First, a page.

Beer Thirty: must be noon somewhere in the world. Despite this being a morning hit, we took advantage of Birnam's coffer to break open a few bottles of Bohemia and Corona. Life, I thought as I settled into a chair courtside, does not suck in Santa Barbara. So this Thanksgiving, I give thanks for the privilege of living in a sunny, warm climate year-round, and the tennis opportunities it provides. Happy Thanksgiving!

Wednesday, November 26, 2008

Stefanki punks Gonzo, goes with Roddick

Well all the news outlets are reporting that Roddick has hired Stefanki to be his new coach in 2009, but almost no one seems to be talking about how Stefanki dumped the player he was currently coaching, Fernando Gonzalez, to take up the job!

When I first read the news, I thought "That's odd. I don't even remember when Stefanki and Gonzo broke up; I wonder what caused the split?" Looks like Roddick caused the split! Gonzalez posted a notice to his website on Nov 19th stating that Stefanki had received the proverbial offer-you-can't-refuse to work for the USTA. Nov 20th the news came out that Stefanki would be working with Roddick. What's going on here? Did Stefanki pull a fast one on Gonzo? Or is the USTA footing the bill, in a program similar to the one the English LTA had with Brad Gilbert and Andy Murray?

Drama aside, this is a strong hire for Roddick. Stefanki is an extremely well-respected coach, who took previous charges Marcelo Rios and Yevgeny Kafelnikov to #1 under his tutelage. Stefanki stresses fitness and building a strong foundation in the legs. As Roddick is a suspect mover compared to the rest of the Top 10, I think this will be a beneficial partnership. Come to think of it, Roddick is not unlike Gonzo; a strong forehand, weaker backhand, and an average to below-average mover. Maybe Stefanki can stop Roddick from making those ill-timed approaches to the net. It should be interesting to gauge Roddick's form come Jan 19th in Melbourne.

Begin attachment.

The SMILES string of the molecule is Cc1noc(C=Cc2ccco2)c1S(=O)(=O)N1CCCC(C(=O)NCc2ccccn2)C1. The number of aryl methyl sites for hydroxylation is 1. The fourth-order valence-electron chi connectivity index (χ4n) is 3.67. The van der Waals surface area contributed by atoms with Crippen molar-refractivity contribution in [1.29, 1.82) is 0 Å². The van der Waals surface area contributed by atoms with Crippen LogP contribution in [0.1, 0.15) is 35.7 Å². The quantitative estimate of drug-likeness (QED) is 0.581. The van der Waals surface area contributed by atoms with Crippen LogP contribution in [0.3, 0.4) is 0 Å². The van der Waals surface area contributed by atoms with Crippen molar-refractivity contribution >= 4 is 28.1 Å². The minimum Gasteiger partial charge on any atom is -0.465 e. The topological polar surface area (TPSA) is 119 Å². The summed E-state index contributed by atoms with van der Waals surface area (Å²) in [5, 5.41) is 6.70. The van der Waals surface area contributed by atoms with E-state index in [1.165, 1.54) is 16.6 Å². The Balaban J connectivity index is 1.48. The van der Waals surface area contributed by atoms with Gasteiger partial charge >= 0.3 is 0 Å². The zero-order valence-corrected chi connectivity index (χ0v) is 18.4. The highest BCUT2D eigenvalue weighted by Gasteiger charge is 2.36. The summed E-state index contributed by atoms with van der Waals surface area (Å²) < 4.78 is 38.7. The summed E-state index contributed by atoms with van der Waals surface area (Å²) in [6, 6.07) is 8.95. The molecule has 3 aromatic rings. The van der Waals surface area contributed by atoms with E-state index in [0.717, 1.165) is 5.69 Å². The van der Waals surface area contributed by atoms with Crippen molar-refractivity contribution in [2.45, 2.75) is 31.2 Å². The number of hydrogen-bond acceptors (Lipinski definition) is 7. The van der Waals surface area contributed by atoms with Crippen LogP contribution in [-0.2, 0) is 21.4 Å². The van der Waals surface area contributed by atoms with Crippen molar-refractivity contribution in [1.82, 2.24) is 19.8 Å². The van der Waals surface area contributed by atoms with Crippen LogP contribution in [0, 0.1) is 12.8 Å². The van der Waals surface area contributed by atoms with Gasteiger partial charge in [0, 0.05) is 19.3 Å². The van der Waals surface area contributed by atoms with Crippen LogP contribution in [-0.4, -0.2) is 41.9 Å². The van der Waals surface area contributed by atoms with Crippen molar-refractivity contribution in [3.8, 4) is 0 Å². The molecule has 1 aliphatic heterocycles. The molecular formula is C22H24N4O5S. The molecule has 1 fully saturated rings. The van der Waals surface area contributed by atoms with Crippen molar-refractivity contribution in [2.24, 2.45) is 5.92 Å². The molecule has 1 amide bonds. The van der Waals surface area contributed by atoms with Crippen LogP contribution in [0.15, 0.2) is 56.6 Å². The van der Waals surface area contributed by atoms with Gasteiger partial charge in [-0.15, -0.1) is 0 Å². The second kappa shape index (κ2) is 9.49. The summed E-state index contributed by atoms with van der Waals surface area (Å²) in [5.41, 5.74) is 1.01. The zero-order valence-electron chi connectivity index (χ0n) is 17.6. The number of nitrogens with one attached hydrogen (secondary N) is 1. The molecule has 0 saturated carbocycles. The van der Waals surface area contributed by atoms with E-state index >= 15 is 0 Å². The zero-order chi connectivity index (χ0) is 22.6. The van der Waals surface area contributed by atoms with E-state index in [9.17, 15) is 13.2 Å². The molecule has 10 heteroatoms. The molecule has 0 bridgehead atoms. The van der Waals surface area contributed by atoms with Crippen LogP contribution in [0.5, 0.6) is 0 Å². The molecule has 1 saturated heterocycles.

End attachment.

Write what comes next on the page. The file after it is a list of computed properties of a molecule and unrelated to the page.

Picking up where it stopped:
Sunday, November 23, 2008

Davis Cup Final

The Thrill of Victory!

The Agony of Defeat!

Write-up coming later...

Tuesday, November 18, 2008

Dan Patrick pisses off Andy Roddick

With a fiancee like this... Brooklyn Decker was on the Dan Patrick radio show and ended up putting Roddick on the spot. Dan Patrick tried to get a rise out of Roddick by flirting with his girl and proving that his life is better than the World #8's. When that strategy proved a little too successful, they testily broke off the exchange. Yikes.

Tuesday, November 11, 2008

Sometimes those towels ARE really far...

Jo-Wilfried Tsonga unleashed his Inner Diva today after losing to Nikolay Davydenko, 7-6 (8-6) 4-6 6-7 (0-7).

"I lost a lot of energy because today when I ask (for) my towel, my towel didn't come," Tsonga said.